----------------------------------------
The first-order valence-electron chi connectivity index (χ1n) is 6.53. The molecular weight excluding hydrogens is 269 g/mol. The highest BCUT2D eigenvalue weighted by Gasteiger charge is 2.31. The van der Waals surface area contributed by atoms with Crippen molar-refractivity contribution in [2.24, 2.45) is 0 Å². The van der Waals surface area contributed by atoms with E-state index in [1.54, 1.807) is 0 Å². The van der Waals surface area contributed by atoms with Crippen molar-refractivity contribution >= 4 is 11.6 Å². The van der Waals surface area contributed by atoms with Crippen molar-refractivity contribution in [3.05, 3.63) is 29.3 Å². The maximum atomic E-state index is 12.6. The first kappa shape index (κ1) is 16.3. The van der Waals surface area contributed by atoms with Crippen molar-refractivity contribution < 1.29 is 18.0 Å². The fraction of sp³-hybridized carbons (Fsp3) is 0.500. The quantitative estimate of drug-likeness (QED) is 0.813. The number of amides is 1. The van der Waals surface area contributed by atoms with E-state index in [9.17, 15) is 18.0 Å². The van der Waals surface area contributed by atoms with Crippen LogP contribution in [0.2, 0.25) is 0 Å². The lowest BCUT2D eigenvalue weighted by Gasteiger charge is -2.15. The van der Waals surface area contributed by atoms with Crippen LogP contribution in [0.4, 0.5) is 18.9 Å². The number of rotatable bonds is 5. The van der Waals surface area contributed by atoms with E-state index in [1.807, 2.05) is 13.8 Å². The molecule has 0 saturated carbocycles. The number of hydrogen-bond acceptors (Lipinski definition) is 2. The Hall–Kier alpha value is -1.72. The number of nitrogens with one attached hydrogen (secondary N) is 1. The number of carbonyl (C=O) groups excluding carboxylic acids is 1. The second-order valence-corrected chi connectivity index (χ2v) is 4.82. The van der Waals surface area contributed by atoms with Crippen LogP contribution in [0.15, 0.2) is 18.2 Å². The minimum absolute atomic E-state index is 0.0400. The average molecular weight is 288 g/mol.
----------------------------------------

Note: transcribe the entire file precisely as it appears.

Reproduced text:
The first-order valence-electron chi connectivity index (χ1n) is 6.53. The molecular weight excluding hydrogens is 269 g/mol. The highest BCUT2D eigenvalue weighted by Gasteiger charge is 2.31. The van der Waals surface area contributed by atoms with Crippen molar-refractivity contribution in [2.24, 2.45) is 0 Å². The van der Waals surface area contributed by atoms with E-state index in [1.54, 1.807) is 0 Å². The van der Waals surface area contributed by atoms with Crippen molar-refractivity contribution >= 4 is 11.6 Å². The van der Waals surface area contributed by atoms with Crippen molar-refractivity contribution in [3.05, 3.63) is 29.3 Å². The maximum atomic E-state index is 12.6. The first kappa shape index (κ1) is 16.3. The van der Waals surface area contributed by atoms with Crippen molar-refractivity contribution < 1.29 is 18.0 Å². The fraction of sp³-hybridized carbons (Fsp3) is 0.500. The quantitative estimate of drug-likeness (QED) is 0.813. The number of amides is 1. The van der Waals surface area contributed by atoms with E-state index in [9.17, 15) is 18.0 Å². The van der Waals surface area contributed by atoms with Crippen LogP contribution in [0.2, 0.25) is 0 Å². The lowest BCUT2D eigenvalue weighted by Gasteiger charge is -2.15. The van der Waals surface area contributed by atoms with Crippen LogP contribution in [0.4, 0.5) is 18.9 Å². The number of rotatable bonds is 5. The van der Waals surface area contributed by atoms with E-state index in [1.807, 2.05) is 13.8 Å². The molecule has 0 saturated carbocycles. The number of hydrogen-bond acceptors (Lipinski definition) is 2. The Hall–Kier alpha value is -1.72. The number of nitrogens with one attached hydrogen (secondary N) is 1. The number of carbonyl (C=O) groups excluding carboxylic acids is 1. The second-order valence-corrected chi connectivity index (χ2v) is 4.82. The van der Waals surface area contributed by atoms with Crippen LogP contribution in [0.15, 0.2) is 18.2 Å². The minimum absolute atomic E-state index is 0.0400. The average molecular weight is 288 g/mol.